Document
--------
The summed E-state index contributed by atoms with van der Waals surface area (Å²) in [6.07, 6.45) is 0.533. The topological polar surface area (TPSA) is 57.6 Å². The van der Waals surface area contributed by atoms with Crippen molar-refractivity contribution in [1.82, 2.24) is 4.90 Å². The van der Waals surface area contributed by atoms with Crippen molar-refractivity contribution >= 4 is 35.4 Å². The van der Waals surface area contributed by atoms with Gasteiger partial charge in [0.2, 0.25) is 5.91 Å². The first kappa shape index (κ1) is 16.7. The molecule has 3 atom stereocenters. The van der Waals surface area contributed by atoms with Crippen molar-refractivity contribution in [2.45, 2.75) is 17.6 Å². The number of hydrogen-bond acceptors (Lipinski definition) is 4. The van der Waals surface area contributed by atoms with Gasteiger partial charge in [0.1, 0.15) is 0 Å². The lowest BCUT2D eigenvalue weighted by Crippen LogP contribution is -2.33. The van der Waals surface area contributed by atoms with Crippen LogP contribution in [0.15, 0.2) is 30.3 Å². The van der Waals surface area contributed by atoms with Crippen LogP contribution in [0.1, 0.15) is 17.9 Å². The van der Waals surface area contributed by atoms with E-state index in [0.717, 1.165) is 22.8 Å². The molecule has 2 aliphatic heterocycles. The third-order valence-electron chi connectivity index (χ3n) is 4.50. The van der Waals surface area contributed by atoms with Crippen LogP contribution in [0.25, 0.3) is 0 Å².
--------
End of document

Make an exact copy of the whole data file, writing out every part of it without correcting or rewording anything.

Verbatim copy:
The summed E-state index contributed by atoms with van der Waals surface area (Å²) in [6.07, 6.45) is 0.533. The topological polar surface area (TPSA) is 57.6 Å². The van der Waals surface area contributed by atoms with Crippen molar-refractivity contribution in [1.82, 2.24) is 4.90 Å². The van der Waals surface area contributed by atoms with Crippen molar-refractivity contribution >= 4 is 35.4 Å². The van der Waals surface area contributed by atoms with Gasteiger partial charge in [0.2, 0.25) is 5.91 Å². The first kappa shape index (κ1) is 16.7. The molecule has 3 atom stereocenters. The van der Waals surface area contributed by atoms with Crippen molar-refractivity contribution in [2.45, 2.75) is 17.6 Å². The number of hydrogen-bond acceptors (Lipinski definition) is 4. The van der Waals surface area contributed by atoms with Gasteiger partial charge in [0.1, 0.15) is 0 Å². The lowest BCUT2D eigenvalue weighted by Crippen LogP contribution is -2.33. The van der Waals surface area contributed by atoms with Crippen LogP contribution in [0.15, 0.2) is 30.3 Å². The van der Waals surface area contributed by atoms with Crippen LogP contribution in [0.1, 0.15) is 17.9 Å². The van der Waals surface area contributed by atoms with E-state index in [0.717, 1.165) is 22.8 Å². The molecule has 2 aliphatic heterocycles. The third-order valence-electron chi connectivity index (χ3n) is 4.50. The van der Waals surface area contributed by atoms with Crippen LogP contribution in [0.25, 0.3) is 0 Å².